Address and Greeting

James, the brother of Jesus. As explained in 'James in Context' in the Introduction, we hold the traditional view that James, the brother of Jesus, is the author of the epistle (Matt. 13:55f; Mark 6:3).

James, a servant of God and of the Lord Jesus Christ

In a manner reminiscent of the apostle Paul, James' introduction does not stress his position as the leader of the Jerusalem church. He does not mention here that he encountered the risen Christ personally. James does not announce that he is Jesus' brother or Mary's son. Instead, he simply refers to himself as 'a servant of God and of the Lord Jesus Christ' (1:1). In doing so, he demonstrates both humility and authority. The title 'servant' (doulos) clearly indicates that his esteem is not tied to his personal agenda but only to his Master. The recipients should listen to James because he represents God and the Lord Jesus Christ.

Yet the title 'servant' also carried with it a connotation of authority. John MacArthur said it clearly:

To be a doulos (servant) of God was considered a great honor in Jewish culture. Such Old Testament luminaries as Abraham (Gen. 26:24), Isaac (Gen. 24:14), Jacob (Ezek. 28:25), Job (Job 1:8), Moses (Exod. 14:31), Joshua (Josh. 24:29), Caleb (Num. 14:24), David (2 Sam. 3:18), Isaiah (Isa. 20:3), and Daniel (Dan. 6:20) are described as God's servants. In the New Testament, Epaphras (Col. 4:12), Timothy (Phil. 1:1), Paul (Rom. 1:1), Peter (2 Pet. 1:1), Jude (Jude 1), John (Rev. 1:1), and our Lord Himself (Acts 3:13) all bore the title of doulos.

James was 'a servant of God and of the Lord Jesus Christ' (1:1). This is the only place in the New Testament where this exact language is found. If James indeed was written in the late 40s, then the use of the titles 'Lord' and 'Christ' demonstrates how the early Christians viewed Jesus.

To the twelve tribes in the Dispersion

Who were the recipients of James' letter? James 1:1 states that the letter was addressed, 'To the twelve tribes in the Dispersion.' Three main views have been posited by scholars concerning these scattered believers. Most scholars view this literally, as referring to Jewish Christians who are scattered among the nations (cf. Acts 11:19f). Other scholars are quick to point out that this phrase was used in intertestamental Judaism as a reference for the true people of God in the last days. Peter also used it in this way (1 Pet. 1:1). So it is unclear whether these Jewish Christians were located in Palestine and given this label as an encouragement to stand firm through the trials because of the eschatological hope they possessed, or whether they were literally scattered among the nations and lived the realities of Diaspora Judaism.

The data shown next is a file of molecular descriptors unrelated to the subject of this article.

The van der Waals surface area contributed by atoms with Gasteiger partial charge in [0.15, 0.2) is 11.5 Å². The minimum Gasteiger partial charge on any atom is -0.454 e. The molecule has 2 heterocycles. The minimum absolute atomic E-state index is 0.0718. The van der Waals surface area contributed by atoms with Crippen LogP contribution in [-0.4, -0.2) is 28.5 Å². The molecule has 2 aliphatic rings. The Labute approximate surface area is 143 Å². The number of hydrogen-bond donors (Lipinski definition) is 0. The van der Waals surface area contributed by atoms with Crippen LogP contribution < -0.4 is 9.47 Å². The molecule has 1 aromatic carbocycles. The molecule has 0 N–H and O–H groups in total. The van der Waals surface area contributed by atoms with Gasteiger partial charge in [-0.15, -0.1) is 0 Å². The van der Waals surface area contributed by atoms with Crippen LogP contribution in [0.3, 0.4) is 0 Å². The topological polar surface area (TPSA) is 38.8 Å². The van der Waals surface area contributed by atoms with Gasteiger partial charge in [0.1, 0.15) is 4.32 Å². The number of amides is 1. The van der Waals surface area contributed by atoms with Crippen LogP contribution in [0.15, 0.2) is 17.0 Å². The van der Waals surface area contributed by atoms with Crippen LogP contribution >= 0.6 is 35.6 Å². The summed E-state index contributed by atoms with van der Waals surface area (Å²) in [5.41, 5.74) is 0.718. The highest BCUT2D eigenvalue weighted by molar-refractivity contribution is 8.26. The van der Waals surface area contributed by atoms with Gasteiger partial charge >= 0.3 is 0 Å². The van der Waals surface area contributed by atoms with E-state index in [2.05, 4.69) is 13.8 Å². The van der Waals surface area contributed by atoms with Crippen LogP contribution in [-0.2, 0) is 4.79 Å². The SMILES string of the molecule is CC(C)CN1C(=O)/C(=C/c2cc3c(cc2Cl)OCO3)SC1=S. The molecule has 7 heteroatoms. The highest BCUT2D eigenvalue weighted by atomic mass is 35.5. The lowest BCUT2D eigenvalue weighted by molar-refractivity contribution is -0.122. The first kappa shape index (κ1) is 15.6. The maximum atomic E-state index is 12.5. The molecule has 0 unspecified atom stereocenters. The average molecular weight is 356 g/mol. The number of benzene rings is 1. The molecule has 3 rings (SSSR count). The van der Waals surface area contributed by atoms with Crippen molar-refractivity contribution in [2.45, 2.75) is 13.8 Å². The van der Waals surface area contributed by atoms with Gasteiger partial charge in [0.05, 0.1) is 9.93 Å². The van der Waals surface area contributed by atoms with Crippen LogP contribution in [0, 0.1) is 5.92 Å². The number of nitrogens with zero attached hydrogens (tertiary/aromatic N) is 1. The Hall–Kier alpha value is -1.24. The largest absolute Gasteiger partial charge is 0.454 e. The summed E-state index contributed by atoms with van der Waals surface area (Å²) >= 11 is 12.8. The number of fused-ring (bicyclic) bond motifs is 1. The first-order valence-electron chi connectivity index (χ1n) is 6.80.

What other information does James give us to help us understand his audience? One characteristic of the audience is clear: the recipients were primarily, if not exclusively, Jewish Christians. Throughout James are references to Jewish institutions and beliefs. These Christians gather in a 'synagogue' (2:2) with 'elders' (5:14). They worship a God who is immutably holy (1:13-15) and are committed monotheists (2:19). They view God as the unique Judge and Lawgiver (4:12). They understand the Old Testament imagery of the marriage relationship as a covenant between God and His people (4:4).

A careful reading of James also provides other insights into the audience. We find that these Jewish Christians were a part of a local congregation ('synagogue' in 2:2) with teachers (3:1) and elders (5:14). So evidently James is addressing a particular church with specific problems. These believers were experiencing significant trials (1:2f) and evidently serious oppression (2:6; 5:1-11). There were some in their ranks who were claiming they had faith but had little concern for personal holiness (1:22-25; 4:4) and failed to assist the poor or the marginalized (1:26-27; 2:1-13). The congregation also included others who were quarrelsome, bringing friction rather than peace (3:13-4:10).

James 1:9-11 suggests recipients who were low on the socio-economic scale. Yet James 2:1-13 evaluates how these recipients have treated the rich who attend their assembly in comparison to those who come and are poor with 'shabby clothes.' Some of the members of the church gave preferential treatment to the rich and dishonored the poor, which made no sense since most of them were poor (2:6). It also seems from the commands in James 2:14-26 that the recipients were generally able to meet the needs of those fellow church members who were poorly clothed and in need of daily food. From this it appears that there was a certain minority in the church who had major financial needs, but also a larger group that was not poor in any severe sense. The majority at least had decent clothes and daily food, and even enough resources to help their fellow believers. There also appear to have been some who were wealthy enough to receive James' exhortation in 4:13: 'Come now, you who say, "Today or tomorrow we will go into such and such a town and spend a year there and trade and make a profit."' Such an exhortation makes little sense unless at least some in the congregation were merchants. In any event, it seems best to conclude that the audience of James' letter is largely lower class, with a few members who were severely poor and potentially a few members who were well-off financially.